“Jewellery promotion needs to be enhanced”

In this exclusive interaction with TPCI, Mr. Pramod Kumar Agrawal, Chairman, Gem & Jewellery Export Promotion Council, speaks about the opportunities and challenges faced by India’s gems & jewellery industry and necessary measures to boost exports in value terms.


Q: How is India placed vis-a-vis competition in the gems & jewellery exports and what are the major market opportunities/competitive threats going forward?

Pramod Kumar Agarwal (PKA): India enjoys a great position in the global gems & jewelry segment, when it comes to cutting & polishing of diamonds. However, it has not yet made great strides in the luxury or branded jewellery sector. When it comes to marketing plain gold jewellery, it needs to expand its presence from South Asia to the white skinned community (Europe). It should go beyond the US which imports about US$ 1.5 billion from India & establish itself in other markets also. At the same time, it needs to tap the international market for silver & imitation jewellery. It doesn’t even feature among the top 5 producers of imitation jewellery in the world; and faces stiff competition from China.

Given the recent US-China trade tensions, US has emerged as a potential market for India since India can fill the void created by the China and has the potential to export jewellery worth up to US$ 3 billion to US alone. India’s market penetration into Middle East can also be a major source to enhance the exports of gems & jewellery. Some of India’s large gems & jewellery retailers have, in fact, established their presence in regions like the Middle East, Singapore, US & Far East.

Q: What are the major market access/structural challenges faced by Indian exporters in international markets and domestically? How can they be addressed?

PKA: One major challenge faced by Indian exporters is the low buying capacity in major part of Africa owing to the poor standard of living, sparse population & the dismal state of their economy. Another thing is that India’s GSP status has been terminated in the US. If India can somehow convince the US to restart the scheme, it will be of immense help to the gems & jewellery exporters. There’s also the problem of high local taxes like GST & VAT in countries like Italy, which needs to be addressed when doing FTA negotiations.

Another major non-tariff barrier is that the Indian system of hallmark is not accepted in countries like the UK & Bahrain and the products have to be re-stamped according to the criteria prevalent there. Other regions like Dubai & Hong Kong are acting as intermediary markets for gems & jewellery. Also, India does not gain much in the FTAs signed for gold and these should be discouraged. Imported gold is often melted here, which changes its character. On the other hand, the FTAs signed with countries like Malaysia & Thailand have been advantageous for diamonds as they are markets for the same. Similar trade pacts need to be signed in the future for diamonds and colored gemstones.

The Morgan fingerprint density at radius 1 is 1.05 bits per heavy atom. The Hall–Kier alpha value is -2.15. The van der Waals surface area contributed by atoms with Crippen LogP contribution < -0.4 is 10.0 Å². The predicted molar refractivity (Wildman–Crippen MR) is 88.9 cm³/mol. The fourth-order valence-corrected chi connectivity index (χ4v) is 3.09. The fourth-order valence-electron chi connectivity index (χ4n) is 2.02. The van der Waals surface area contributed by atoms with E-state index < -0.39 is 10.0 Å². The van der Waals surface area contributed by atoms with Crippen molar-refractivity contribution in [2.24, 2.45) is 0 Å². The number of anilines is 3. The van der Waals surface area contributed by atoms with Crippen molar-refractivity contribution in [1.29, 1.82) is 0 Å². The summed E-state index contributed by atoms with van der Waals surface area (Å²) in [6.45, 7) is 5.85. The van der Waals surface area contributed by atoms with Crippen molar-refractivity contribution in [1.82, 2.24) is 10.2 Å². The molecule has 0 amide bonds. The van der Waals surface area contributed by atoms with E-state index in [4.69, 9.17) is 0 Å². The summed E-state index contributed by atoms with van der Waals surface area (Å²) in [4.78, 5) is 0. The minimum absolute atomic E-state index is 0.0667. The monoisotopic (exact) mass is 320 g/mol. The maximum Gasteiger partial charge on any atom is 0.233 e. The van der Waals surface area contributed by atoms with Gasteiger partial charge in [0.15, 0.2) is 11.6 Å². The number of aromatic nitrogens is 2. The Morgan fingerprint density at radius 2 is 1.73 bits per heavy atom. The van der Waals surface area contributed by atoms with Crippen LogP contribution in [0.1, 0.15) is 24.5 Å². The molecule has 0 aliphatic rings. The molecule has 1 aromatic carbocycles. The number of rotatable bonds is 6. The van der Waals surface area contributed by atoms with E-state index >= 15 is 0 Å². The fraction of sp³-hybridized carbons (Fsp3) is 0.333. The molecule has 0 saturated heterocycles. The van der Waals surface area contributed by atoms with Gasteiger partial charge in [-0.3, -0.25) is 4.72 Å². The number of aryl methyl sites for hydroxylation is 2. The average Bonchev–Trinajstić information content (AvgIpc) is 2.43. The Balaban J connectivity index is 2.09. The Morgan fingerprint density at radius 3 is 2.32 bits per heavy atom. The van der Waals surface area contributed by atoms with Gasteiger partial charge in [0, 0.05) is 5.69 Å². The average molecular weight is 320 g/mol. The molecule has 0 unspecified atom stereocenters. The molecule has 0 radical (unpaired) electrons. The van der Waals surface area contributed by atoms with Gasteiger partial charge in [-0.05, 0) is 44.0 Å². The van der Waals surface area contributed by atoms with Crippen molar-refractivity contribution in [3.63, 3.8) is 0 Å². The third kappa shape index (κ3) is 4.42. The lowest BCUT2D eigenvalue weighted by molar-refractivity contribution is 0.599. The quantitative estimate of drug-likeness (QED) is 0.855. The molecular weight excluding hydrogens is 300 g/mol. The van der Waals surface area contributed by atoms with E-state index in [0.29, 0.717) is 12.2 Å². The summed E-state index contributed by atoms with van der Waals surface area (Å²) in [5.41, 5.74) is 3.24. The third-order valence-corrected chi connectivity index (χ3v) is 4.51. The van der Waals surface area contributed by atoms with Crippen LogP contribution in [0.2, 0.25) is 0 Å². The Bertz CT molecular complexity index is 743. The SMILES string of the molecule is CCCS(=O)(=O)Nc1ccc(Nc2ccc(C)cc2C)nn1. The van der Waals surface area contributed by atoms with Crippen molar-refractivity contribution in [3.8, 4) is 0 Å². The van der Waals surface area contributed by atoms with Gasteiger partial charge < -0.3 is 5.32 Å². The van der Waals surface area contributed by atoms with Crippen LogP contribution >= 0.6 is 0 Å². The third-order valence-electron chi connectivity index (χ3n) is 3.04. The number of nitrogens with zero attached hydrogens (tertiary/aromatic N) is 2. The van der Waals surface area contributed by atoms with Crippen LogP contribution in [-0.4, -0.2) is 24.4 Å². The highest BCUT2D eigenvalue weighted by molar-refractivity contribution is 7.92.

One of the hurdles in doing gems & jewelry trade in India is the difficulty in ease of doing business, owing to the kind of regulatory system present here. Another problem is that the jewellery is being made using imported raw materials, which drives up the compliance burden and thus the production costs and impacts our exports. At the same time, owing to problems like frauds, the banks in India have become reluctant to offer credit to the industry. Infrastructural bottlenecks, too, act as roadblocks to trade. Technological interventions like establishing jewellery parks in manufacturing zones (eg Mumbai & Kolkata), having mega common facility centers & support by local government/institutions will bolster trade.

Q: What measures need to be taken to boost India’s gems exports in value terms across international markets?

PKA: Jewellery promotion needs to be strengthened at an international level. Some steps are already being taken in this regard. For example, we’re reaching out to industry stalwarts like the World Gold Council in order to reach out to less tapped regions like China, US, Japan, Europe & Middle East. At the same time, we need to invest in the skill development of our craftsmen. We’ve collaborated with the National Skill Development Council. We’ve also set up a Gem and Jewellery Skill Council of India. There should be a ‘design connect programme’ to keep up with international trends & to add value to our gems & jewellery. There should also be exhibitions & store-based promotions of our gems & jewellery.

Pramod Kumar Agrawal, started his career in Jaipur, in silver jewellery during the year 1986 with one artisan and one customer. He is also the Chairman of Derewala Industries Limited. With this humble beginning, his company has evolved into a multi vertical company. He has worked as a Member of Committee of Administration in GJEPC for several years and was Regional Chairman of GJEPC –Rajasthan Region before getting elected as Chairman at the national level. He has also looked after GJEPC’s institute – Indian Institute of Gem and Jewellery, Jaipur for almost 5 years as its Chairman.

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